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Comment

United Arab Rep.

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Egypt's present must make peace with its past if the nation is to truly reap the benefits of the Arab Spring.

In a speech last week, Mohammed Morsi - Egypt's first popularly elected President, following last year's Arab Spring uprising - praised the Egyptian army for its stewardship of the state in the run-up to his election in June. He also vowed to cooperate with the generals to forge a new Egypt that was representative of the will of the Egyptian people. In further evidence of understanding between the two sides, this week Morsi ordered the first air strikes in the Sinai Peninsula in 40 years - provoked into action by the killing of 16 soldiers by Islamist gunmen. Given the geopolitical ramifications, that the military action had the approval of Israel - a pre-requisite under the 1979 peace treaty between Egypt and the Jewish state - this action is even more significant.

Notwithstanding such apparent synergy between Morsi and the Egyptian army, Egypt continues to be in constitutional limbo. Days before Morsi's election, the military's Supreme Council of the Armed Forces (SCAF), aided by the country's constitutional courts, stripped the incoming President of significant powers and dissolved the new Islamist dominated Parliament. SCAF not only assumed legislative authority but also arrogated to itself the power to 'guide' the process of drafting a new Constitution.

As the most culturally and politically significant country in the Arab world, it is imperative that Egypt makes a successful transition to becoming a full-fledged representative democracy. However, the fissures within Egyptian society and, by extension, in the Egyptian polity need to be addressed first. A history of military-backed regimes has not only created deep distrust for state institutions but also shaped very strong opinions about the ideal Egyptian republic. While most agree that Hosni Mubarak's threedecade rule was corrupt and brutal, there's little agreement on the way forward.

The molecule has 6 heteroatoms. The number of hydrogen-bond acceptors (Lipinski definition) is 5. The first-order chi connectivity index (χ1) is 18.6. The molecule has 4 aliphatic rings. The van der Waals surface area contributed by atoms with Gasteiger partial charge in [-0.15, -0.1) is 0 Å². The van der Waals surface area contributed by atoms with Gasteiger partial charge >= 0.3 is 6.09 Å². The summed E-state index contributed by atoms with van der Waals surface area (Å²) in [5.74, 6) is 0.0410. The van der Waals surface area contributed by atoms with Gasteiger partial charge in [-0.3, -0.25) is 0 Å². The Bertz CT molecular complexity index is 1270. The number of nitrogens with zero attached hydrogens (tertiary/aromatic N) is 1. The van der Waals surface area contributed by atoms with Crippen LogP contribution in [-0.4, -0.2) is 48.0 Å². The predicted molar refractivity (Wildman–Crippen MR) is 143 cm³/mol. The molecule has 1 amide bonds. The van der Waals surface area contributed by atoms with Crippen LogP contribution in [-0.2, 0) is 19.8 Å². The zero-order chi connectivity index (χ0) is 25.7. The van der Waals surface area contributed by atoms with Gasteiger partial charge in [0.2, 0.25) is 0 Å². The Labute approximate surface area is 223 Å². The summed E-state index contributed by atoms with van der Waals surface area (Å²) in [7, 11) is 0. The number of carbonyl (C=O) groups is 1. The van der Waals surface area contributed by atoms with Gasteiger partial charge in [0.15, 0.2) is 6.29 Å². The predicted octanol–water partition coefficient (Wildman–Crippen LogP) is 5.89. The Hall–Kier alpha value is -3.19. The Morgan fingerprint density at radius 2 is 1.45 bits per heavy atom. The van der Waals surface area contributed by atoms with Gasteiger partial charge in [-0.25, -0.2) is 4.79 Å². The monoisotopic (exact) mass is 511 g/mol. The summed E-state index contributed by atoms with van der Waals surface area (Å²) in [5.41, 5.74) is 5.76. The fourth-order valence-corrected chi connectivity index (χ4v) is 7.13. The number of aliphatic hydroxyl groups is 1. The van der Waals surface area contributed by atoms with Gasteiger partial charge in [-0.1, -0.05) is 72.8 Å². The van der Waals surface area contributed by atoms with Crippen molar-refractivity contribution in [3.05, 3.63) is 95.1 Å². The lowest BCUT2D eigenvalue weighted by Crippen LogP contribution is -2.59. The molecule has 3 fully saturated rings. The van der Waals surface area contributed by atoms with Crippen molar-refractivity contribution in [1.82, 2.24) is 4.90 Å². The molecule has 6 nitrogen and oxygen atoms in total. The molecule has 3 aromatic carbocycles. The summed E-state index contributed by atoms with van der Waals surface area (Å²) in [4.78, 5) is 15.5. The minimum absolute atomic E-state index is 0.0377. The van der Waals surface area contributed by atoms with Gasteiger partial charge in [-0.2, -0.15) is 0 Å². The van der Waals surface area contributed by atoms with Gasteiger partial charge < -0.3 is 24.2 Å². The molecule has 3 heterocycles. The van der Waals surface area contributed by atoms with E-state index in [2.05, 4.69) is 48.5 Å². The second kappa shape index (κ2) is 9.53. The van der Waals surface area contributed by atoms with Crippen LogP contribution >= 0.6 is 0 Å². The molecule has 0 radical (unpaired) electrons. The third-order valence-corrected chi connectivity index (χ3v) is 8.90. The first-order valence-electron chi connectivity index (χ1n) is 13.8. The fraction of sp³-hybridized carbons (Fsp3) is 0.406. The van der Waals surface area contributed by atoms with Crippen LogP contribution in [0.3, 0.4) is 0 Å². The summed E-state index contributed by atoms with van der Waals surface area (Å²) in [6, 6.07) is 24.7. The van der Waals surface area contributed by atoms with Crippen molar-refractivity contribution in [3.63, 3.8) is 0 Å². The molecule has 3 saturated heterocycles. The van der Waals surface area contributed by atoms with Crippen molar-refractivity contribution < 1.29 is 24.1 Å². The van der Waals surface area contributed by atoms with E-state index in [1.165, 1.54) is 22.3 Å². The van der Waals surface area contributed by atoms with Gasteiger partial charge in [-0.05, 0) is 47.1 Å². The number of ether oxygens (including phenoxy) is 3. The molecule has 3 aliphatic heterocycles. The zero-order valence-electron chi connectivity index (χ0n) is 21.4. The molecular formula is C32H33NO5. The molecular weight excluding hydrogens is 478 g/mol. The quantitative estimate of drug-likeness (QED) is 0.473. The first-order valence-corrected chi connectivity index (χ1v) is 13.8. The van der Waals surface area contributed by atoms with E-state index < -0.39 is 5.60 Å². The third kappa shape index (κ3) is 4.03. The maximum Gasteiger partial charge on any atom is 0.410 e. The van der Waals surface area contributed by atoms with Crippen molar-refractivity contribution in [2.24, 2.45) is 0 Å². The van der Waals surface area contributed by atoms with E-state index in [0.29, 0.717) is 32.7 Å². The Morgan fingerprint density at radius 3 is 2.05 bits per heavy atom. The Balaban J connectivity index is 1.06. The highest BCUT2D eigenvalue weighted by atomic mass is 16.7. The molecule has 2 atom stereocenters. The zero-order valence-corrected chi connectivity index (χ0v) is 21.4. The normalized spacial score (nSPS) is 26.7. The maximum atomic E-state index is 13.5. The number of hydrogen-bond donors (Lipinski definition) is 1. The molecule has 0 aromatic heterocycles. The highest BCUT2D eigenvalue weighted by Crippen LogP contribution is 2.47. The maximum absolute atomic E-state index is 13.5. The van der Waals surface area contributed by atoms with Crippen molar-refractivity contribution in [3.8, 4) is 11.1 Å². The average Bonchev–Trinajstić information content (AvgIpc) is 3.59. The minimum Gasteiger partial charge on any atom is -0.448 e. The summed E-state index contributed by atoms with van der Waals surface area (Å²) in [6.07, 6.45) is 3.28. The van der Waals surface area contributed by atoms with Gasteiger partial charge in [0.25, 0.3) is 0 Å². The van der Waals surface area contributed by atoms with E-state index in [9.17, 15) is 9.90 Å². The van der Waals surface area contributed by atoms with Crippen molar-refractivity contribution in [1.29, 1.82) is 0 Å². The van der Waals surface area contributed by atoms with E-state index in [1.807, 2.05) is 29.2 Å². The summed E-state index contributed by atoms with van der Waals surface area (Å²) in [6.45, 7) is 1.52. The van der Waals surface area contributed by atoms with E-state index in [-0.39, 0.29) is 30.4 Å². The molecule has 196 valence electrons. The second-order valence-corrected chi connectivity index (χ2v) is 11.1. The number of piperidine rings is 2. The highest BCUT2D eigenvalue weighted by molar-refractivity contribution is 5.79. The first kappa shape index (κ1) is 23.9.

Egyptian society today is split right down the middle. The post-Mubarak era is witnessing a hardening of positions. This is exemplified by the resurgent Muslim Brotherhood's portrayal of anyone opposed to their political rise as a stooge of the previous regime. Thanks to their superior organisational strength, the Brotherhood not only managed to win a majority in the now dissolved Parliament but also got their own man elected to the highest public office. But their efforts to deny political space to the non-Islamist, liberal constituency in Egypt - which spearheaded the anti-Mubarak demonstrations in the early days of the Arab Spring - are problematic. The Brotherhood might yet be ambivalent about imposing sharia, but their Salafi ideological allies have no such reservations.

If this scenario persists, Egypt could be heading the Bangladesh way - a deeply divided society spiralling forever into an abyss of revenge politics, each side vying for the favour of the powerful army to impose its authority and persecute members of the opposing camp. Such instability would not only be dangerous for Egypt but also for the region as a whole.

The solution lies in mitigating the sense of distrust that plagues Egyptian society. In order to move forward, Egypt's present must make peace with Egypt's past. Crucial to this is the formation of a truth and reconciliation commission to investigate the excesses of the previous regime and bring closure to families of the victims. In the Mubarak era, tens of thousands of activists - both liberal and Islamist - were brutally tortured by the state to suppress any forms of dissent. This fed into the 'us-versus-them' mentality that is at the heart of the problem. While the conservatives saw the liberals as part of the vicious state machinery, the liberals saw the conservatives as determined to usurp state power to impose their orthodox way of life.

There are several truth and reconciliation models that Egypt can choose from. But the obvious choice appears to be the one that was implemented by another North African nation, Morocco. Its Equity and Reconciliation Commission was created by its present monarch Mohammed VI to provide a sense of closure to victims of human rights abuses committed by members of that country's ruling elite during a previous repressive regime. Besides, it is also appropriate that Morocco's Mohammed VI was the only regional leader during the Arab Spring who had the foresight to implement constitutional reforms for his country and forestall a bloody uprising.

Egypt's Morsi is presented with a similar opportunity today. He must expend all his resources towards initiating a process of reconciliation. His focus should be to take along all sections of Egyptian society, from women and Coptic minorities to liberals and Islamists. This is the time to lay the foundation of a strong and secular Egypt that isn't burdened by the baggage of the past. Besides, with uncertainty and civil strife affecting the region - as exemplified by Libya and Syria - it falls on Egypt to consolidate the legacy of the Arab Spring and pave the way for a modern Arab democracy.

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